These adults received a postal questionnaire (with a pre-stamped envelope to return the questionnaire) including questions on socio-demographic characteristics, physical activity and sedentary time during retirement, physical and mental health, and former work-related physical activities. In total, 392 complete questionnaires (135 in December and 257 in May) were returned.

Measures

Physical activity and sedentary time.

Self-reported physical activity was measured with the International Physical Activity Questionnaire (IPAQ; long past seven days version). Physical activity assessed by the IPAQ showed good reliability (intra-class correlations range from 0.46 to 0.96) and fair-to-moderate criterion validity compared against accelerometers (median ρ 0.30) in a 12-country study [21]. Frequency (number of days) and duration (minutes/day) of physical activity in different domains were queried. Based on this information, separate estimates of weekly minutes of cycling for transport, walking for transport, cycling for recreation, walking for recreation and leisure-time MVPA were calculated. Self-reported minutes/week of screen time and passive transport were assessed using a translated (Flemish) version of the leisure-time sedentary behavior questionnaire developed by Salmon and colleagues [22]. The English-language version of the questionnaire has fair to excellent reliability (intra-class range from 0.56 to 0.82). Concurrent validity, assessed against a three-day behavioral log was fair-to-moderate, with rho’s ranging from 0.20 to 0.60 [22].

Former work-related behaviors.

To obtain information on former work-related sitting, standing, walking and vigorous physical activity, the work-related questions of the usual week version of the long IPAQ were slightly modified. In the original IPAQ, minutes/week of work-related walking and vigorous physical activity are assessed. For the purpose of the present study min/week of former work-related sitting and standing were added. All questions concerned the participants’ last job before they retired.

Socio-demographic information and physical functioning.

Self-reported socio-demographics included sex, age, weight, height, current marital status (alone, married, living together, widowed, divorced), and educational level (primary, secondary, tertiary education). BMI was calculated by dividing the weight (kg) by the height (m) squared. For the moderation analyses, educational level was dichotomized into having a college or university degree versus having no college or university degree. Marital status was dichotomized into living with or without a partner. Self-reported physical functioning was assessed with the physical functioning subscale of the Short Form 36 item Survey (SF-36) [23]. This subscale comprises ten activities (e.g. moderate activities, climb several flights, bend or kneel) and participants were asked to report on a 3-point scale whether or not they were restricted by their physical health to perform these activities (severely limited; somewhat limited; not limited). Subsequently, activities in which participants reported to be severely or somewhat limited were summed. For the moderation analyses, this measure was dichotomized at its median value (2 limitations), yielding the categories “functionally limited” (≥2 limitations) and “not functionally limited” (0–1 limitation).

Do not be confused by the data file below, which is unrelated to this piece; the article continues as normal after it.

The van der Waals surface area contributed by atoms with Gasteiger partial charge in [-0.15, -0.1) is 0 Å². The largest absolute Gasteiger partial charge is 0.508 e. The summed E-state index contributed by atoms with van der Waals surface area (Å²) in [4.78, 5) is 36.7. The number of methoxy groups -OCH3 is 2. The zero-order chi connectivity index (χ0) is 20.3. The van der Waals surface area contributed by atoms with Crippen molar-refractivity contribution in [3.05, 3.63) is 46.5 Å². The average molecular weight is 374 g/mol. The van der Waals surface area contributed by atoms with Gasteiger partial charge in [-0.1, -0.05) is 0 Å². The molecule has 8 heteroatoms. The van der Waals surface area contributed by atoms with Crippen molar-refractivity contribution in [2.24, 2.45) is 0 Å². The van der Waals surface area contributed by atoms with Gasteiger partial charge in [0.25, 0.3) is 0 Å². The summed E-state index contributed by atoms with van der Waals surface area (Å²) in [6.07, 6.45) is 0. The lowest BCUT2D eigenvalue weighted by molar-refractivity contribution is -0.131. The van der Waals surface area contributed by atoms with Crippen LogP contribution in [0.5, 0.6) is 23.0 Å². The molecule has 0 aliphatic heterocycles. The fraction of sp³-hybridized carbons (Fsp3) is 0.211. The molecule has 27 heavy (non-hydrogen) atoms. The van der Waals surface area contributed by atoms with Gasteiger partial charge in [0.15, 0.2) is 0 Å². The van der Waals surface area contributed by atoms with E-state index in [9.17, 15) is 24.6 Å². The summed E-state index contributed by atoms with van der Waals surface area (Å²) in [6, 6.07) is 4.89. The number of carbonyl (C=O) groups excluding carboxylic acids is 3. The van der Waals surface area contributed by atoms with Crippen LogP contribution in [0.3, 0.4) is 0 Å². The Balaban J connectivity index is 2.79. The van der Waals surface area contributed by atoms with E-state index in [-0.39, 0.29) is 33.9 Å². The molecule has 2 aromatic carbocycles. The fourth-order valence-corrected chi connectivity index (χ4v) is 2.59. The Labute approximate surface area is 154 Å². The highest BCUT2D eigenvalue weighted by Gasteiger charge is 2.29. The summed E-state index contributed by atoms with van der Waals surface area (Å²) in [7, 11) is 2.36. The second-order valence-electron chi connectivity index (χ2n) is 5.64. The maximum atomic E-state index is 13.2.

Statistical analyses

To study the main associations of former work-related activities with physical activity and sedentary time during retirement, two types of generalized linear regression models were used. First, because screen time and passive transport (dependent variables) were continuous variables with a normal distribution and almost no zero values, Gaussian models were used to model the associations with former work-related activities. Akaike’s Information Criterion (AIC) tests confirmed that Gaussian models were the best models to fit these data. From these regression models, beta-coefficients and 95% confidence intervals were reported. Second, when cycling/walking for transport/recreation and leisure-time MVPA were the dependent variables, zero-inflated negative binomial (ZINB) regression models with robust standard errors were used [24]. This was done because the dependent variables were positively skewed and contained an excess number of zero counts. Vuong tests supported the need to use zero-inflated regression models [25]. ZINB models evaluate the correlates of the odds of non-participation in walking/cycling for transport/recreation and leisure-time MVPA (logit model). Simultaneously, among those who did perform the respective physical activities, ZINB models evaluate the correlates of weekly minutes of the dependent variables. Hence, one ZINB model yields two regression coefficients for each independent variable: an odds ratio (OR) for the logit model and a negative-binomial regression coefficient, representing the proportional changes in min/week of physical activity with a one-unit increase in the independent variable for those participants engaging in the respective physical activities. Again 95% confidence intervals were reported.